e. Smoking is linked to a higher risk of osteoporosis, as is drinking too much alcohol

How to maintain hormone balance

As mentioned,  the body’s lack of oestrogen during the menopause can create many health problems.  As phytoestrogens (plant oestrogens such as soy) act as a weak oestrogen, they may help relieve symptoms by boosting levels slightly. Soya’s two prominent isoflavones (polyphenolic compounds that have oestrogen-like effects) are genistein and daidzein. Once in the digestive tract, isoflavones are converted to the phytoestrogen composition by bacteria. While weaker than the body’s oestrogen, these ‘phytoestrogens’ may help to maintain health during menopause.

Sources of soya include;

  • Edamame (fresh soya) Beans, You can even get dark chocolate coated edameme beans
  • Frozen soya beans
  • Sushi
  • Soya milk
  • Soya flour
  • Vegan and vegetarian soy based products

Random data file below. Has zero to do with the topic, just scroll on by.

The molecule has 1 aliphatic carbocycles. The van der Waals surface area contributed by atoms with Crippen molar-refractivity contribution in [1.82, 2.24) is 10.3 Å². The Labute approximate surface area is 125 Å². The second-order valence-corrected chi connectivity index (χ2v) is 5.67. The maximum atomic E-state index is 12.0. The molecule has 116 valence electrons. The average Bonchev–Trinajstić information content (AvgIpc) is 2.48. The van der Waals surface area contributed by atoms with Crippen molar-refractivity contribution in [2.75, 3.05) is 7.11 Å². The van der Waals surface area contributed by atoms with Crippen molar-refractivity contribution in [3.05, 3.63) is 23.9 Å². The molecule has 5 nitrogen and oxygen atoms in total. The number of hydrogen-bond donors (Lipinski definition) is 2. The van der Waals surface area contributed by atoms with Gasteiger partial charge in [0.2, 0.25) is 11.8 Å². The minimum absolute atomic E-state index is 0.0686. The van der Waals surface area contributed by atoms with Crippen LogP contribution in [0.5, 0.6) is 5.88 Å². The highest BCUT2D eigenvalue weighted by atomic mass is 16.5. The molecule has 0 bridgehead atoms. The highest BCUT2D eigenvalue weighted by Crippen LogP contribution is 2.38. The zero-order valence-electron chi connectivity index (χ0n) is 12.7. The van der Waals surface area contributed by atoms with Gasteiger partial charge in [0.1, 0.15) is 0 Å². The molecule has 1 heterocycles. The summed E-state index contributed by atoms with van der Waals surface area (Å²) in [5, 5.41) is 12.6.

Cardiovascular health ¬  

During and after the menopause, your risk of getting coronary heart disease and other circulatory conditions rises.  Oestrogen (which is now at a very low level) protects different parts of the body, including the heart and blood vessels. The menopausallack of oestrogen therefore leaves them less protected.  A contributory factor to some of the side- effects of the menopause is excess weight.  Carrying excess weight will contribute to the overall CHD risk.


For many women the mood swings are the worst part of the menopause. There is emerging evidence that diets rich in processed foods, trans fats, sugar and additives will worsen menopause symptoms in general and they certainly won’t help with mood! 

Weight gain

Most women will experience some weight gain particularly around the abdomen, and it is thought that the lower levels of oestrogen have a role to play in this as oestrogen is linked to metabolism.   There are factors to consider when trying to lose excess weight and improve your mood naturally: -

  • Looking after your gut microbiome will ensure that your natural brain chemistry supports you in the right way (processed foods are likely to alter your brain chemistry and worsen mood swings, cravings, stress management etc).
  • Exercise – endorphins will help you to feel better naturally along with supporting your bones and helping to manage weight.
  • Lifting weights or any form of resistance exercise is the best way to improve your body composition and increase metabolic activity